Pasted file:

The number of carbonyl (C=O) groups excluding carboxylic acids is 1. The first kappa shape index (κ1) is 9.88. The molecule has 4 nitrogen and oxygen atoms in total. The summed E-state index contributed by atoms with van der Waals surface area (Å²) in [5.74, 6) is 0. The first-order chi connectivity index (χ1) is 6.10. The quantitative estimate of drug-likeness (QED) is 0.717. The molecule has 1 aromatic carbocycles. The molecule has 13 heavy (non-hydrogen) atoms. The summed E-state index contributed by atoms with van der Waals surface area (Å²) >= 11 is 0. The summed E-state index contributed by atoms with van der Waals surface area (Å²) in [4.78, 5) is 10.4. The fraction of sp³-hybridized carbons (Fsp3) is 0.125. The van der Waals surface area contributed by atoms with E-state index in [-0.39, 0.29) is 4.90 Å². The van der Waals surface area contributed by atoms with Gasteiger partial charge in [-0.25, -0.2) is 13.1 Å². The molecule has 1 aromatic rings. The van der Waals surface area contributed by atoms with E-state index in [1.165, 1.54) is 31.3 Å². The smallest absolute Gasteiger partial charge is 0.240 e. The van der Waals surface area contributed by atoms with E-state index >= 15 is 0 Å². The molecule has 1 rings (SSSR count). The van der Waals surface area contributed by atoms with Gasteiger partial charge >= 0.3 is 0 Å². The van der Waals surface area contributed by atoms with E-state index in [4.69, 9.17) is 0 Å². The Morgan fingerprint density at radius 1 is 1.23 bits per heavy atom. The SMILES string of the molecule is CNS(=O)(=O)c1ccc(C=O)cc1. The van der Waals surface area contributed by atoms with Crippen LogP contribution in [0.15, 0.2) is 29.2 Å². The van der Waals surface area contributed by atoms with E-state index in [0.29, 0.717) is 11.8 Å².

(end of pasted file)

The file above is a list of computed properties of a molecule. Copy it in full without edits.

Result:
The number of carbonyl (C=O) groups excluding carboxylic acids is 1. The first kappa shape index (κ1) is 9.88. The molecule has 4 nitrogen and oxygen atoms in total. The summed E-state index contributed by atoms with van der Waals surface area (Å²) in [5.74, 6) is 0. The first-order chi connectivity index (χ1) is 6.10. The quantitative estimate of drug-likeness (QED) is 0.717. The molecule has 1 aromatic carbocycles. The molecule has 13 heavy (non-hydrogen) atoms. The summed E-state index contributed by atoms with van der Waals surface area (Å²) >= 11 is 0. The summed E-state index contributed by atoms with van der Waals surface area (Å²) in [4.78, 5) is 10.4. The fraction of sp³-hybridized carbons (Fsp3) is 0.125. The van der Waals surface area contributed by atoms with E-state index in [-0.39, 0.29) is 4.90 Å². The van der Waals surface area contributed by atoms with Gasteiger partial charge in [-0.25, -0.2) is 13.1 Å². The molecule has 1 aromatic rings. The van der Waals surface area contributed by atoms with E-state index in [1.165, 1.54) is 31.3 Å². The smallest absolute Gasteiger partial charge is 0.240 e. The van der Waals surface area contributed by atoms with E-state index >= 15 is 0 Å². The molecule has 1 rings (SSSR count). The van der Waals surface area contributed by atoms with Gasteiger partial charge >= 0.3 is 0 Å². The van der Waals surface area contributed by atoms with E-state index in [4.69, 9.17) is 0 Å². The Morgan fingerprint density at radius 1 is 1.23 bits per heavy atom. The SMILES string of the molecule is CNS(=O)(=O)c1ccc(C=O)cc1. The van der Waals surface area contributed by atoms with Crippen LogP contribution in [0.15, 0.2) is 29.2 Å². The van der Waals surface area contributed by atoms with E-state index in [0.29, 0.717) is 11.8 Å².